Laurie’s Grandpa would allow him to go over to their place only if Jo’s mother asked him to, he is a kind old man who lives among his books, remains unbothered by the outside world, and lets Laurie do pretty much everything he wants to but is scared to let Laurie be bothered by strangers. Mrs. Brooke who is Laurie’s tutor doesn’t stay at his house which leaves him with no option but to spend time by himself.

    Jo feels bad for Laurie which makes him turn red but he is not offended by being accused of being shy as Jo had so much goodwill in her that he couldn’t get angry at her. Laurie changes the subject by asking if she liked her school and wanted to ask another but stopped as it wasn’t good manners to ask too many questions about people’s business.

    Seeing Laurie’s decency, she didn’t mind laughing about her Aunt March so she gave him a lively description of the fussy old lady, her fat dog, the parrot that talked Spanish, and the library where she enjoyed. Laurie loved the conversation and laughed so hard that even the servants peeped to see what the matter was. 

    Jo found that the love for books is one common interest that they both have and Laurie has read even more than her. He took her to his grandpa’s library which she admired and gave her a tour of the house. Jo pretended that she was not afraid of anything but deep down Laurie’s grandpa can be an exception as when he arrived, she admitted that she might be “a little bit afraid of him”. 

    Laurie went away when Jo diverted herself in her way and when the door opened which she didn’t notice, without turning said decidedly “I’m sure now that I shouldn’t be afraid of him, for he’s got kind eyes, though his mouth is grim, and he looks as if he had a tremendous will of his own. He isn’t as handsome as my grandfather, but I like him.” Turns out that it was Laurie’s grandpa standing behind her. Jo’s heart began to beat uncomfortably fast yet she managed to please the old gentleman with her conversation.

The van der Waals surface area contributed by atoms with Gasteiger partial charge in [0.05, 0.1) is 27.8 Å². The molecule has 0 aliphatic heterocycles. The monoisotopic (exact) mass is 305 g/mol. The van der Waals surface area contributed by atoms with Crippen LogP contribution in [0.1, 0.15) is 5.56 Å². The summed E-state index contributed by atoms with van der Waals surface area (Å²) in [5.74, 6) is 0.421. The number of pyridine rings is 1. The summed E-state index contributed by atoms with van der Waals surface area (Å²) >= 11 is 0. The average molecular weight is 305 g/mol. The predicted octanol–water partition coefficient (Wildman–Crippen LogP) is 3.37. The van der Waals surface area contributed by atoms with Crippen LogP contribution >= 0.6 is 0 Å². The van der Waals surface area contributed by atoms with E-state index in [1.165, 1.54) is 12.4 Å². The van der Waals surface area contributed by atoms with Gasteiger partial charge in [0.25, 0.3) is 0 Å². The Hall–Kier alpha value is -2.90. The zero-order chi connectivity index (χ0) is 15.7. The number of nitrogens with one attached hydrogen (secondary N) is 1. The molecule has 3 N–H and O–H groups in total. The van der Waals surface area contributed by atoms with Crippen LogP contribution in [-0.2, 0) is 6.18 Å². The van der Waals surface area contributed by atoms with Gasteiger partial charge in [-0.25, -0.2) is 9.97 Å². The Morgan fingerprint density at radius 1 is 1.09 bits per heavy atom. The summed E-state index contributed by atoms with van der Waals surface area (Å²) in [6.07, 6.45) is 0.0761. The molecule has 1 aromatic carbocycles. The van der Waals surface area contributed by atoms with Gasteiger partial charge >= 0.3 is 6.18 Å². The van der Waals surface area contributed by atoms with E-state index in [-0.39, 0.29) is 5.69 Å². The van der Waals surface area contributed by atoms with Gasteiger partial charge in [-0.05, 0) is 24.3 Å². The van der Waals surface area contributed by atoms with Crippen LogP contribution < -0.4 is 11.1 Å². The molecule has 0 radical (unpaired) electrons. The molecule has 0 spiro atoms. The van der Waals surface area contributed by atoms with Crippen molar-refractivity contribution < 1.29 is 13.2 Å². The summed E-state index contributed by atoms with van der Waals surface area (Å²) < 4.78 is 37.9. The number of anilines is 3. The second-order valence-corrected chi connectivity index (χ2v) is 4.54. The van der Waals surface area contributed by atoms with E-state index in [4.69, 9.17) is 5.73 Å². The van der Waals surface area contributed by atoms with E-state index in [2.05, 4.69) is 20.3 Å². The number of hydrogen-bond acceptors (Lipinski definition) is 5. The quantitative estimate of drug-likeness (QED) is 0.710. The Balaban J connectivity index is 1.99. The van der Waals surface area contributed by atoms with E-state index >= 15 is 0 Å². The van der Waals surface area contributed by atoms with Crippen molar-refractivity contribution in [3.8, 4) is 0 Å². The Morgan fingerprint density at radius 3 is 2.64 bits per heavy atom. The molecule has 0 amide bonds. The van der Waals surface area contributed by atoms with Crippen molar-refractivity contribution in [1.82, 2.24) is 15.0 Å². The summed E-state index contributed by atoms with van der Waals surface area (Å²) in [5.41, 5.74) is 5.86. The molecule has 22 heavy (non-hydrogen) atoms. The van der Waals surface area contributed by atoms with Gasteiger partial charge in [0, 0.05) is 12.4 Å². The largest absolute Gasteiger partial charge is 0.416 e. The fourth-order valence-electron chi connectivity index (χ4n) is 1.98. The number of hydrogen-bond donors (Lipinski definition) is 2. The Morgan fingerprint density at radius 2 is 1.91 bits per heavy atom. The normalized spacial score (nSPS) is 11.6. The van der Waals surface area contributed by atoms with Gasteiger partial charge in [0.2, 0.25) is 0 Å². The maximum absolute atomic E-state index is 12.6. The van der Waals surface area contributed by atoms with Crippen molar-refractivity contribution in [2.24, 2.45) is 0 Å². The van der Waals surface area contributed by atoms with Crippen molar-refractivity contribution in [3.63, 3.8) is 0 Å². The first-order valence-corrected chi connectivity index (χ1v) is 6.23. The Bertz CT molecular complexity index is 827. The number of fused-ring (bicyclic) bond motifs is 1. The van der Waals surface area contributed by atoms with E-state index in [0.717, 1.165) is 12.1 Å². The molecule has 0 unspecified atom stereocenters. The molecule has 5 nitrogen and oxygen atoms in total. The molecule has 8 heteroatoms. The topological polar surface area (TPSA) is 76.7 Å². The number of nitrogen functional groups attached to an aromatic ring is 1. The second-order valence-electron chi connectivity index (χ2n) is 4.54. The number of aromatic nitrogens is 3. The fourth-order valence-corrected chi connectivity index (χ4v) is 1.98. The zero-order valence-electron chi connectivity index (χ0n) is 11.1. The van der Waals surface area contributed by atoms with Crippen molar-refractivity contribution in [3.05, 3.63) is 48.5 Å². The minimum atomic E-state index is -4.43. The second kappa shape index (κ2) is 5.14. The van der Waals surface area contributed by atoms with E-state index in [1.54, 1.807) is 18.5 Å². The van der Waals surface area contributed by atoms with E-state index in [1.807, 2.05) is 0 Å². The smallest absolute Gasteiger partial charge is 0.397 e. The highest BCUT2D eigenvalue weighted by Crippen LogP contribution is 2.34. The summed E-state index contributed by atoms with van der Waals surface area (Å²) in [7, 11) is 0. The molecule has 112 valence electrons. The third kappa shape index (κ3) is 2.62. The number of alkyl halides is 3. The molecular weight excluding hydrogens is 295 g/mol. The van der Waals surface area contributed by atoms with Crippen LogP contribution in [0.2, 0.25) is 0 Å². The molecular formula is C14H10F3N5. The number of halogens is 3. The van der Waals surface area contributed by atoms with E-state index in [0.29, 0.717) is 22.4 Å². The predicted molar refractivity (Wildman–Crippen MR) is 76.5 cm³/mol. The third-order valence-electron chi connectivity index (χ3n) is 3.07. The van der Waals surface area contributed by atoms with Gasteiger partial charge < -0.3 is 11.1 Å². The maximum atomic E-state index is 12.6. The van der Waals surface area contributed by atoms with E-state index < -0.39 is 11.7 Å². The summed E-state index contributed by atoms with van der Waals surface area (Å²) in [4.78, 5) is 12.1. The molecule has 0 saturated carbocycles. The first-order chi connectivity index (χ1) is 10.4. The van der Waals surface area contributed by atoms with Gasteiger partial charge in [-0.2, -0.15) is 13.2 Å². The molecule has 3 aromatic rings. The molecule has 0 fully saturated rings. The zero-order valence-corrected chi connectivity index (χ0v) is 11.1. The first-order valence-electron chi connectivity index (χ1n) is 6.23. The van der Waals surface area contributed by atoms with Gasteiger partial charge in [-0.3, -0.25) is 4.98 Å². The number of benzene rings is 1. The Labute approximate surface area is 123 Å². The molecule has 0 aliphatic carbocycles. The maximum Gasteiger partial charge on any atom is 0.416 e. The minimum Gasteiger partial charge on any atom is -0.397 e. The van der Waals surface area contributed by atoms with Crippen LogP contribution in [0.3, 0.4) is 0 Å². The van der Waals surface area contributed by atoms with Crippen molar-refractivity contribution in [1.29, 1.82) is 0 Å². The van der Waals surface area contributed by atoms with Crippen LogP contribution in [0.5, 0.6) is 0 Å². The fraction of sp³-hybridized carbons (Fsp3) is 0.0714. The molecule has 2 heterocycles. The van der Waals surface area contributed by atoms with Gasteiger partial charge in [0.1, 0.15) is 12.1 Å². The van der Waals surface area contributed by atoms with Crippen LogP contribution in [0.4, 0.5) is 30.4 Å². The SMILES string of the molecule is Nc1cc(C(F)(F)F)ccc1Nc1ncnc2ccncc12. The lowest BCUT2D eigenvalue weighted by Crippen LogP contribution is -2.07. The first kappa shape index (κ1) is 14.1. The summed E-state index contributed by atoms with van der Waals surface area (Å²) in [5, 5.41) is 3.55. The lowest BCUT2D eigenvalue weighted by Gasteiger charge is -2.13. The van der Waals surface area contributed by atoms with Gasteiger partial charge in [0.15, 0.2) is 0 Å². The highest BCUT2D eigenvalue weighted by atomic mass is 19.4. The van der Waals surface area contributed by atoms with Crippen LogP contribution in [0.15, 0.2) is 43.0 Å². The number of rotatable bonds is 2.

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  1. Repetition: Repetition is a literary device in which a word or phrase is repeated two or more times. Example- Bang–Bang-Bang! Antithesis: It is a figure of speech in which contradicting words are used in the same sentence. Example- Little guns and big ones too. Onomatopoeia: Onomatopoeia is a figureRead more

    1. Repetition: Repetition is a literary device in which a word or phrase is repeated two or more times. Example- Bang–Bang-Bang!
    2. Antithesis: It is a figure of speech in which contradicting words are used in the same sentence. Example- Little guns and big ones too.
    3. Onomatopoeia: Onomatopoeia is a figure of speech in which words evoke the actual sound of the thing they refer to or describe. Example- BANG!
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  1. Making Life Worthwhile is a beautiful and inspiring poem that revolves around the themes of learning virtues and facing problems boldly. Making Life Worthwhile Summary

    Making Life Worthwhile is a beautiful and inspiring poem that revolves around the themes of learning virtues and facing problems boldly.

    Making Life Worthwhile Summary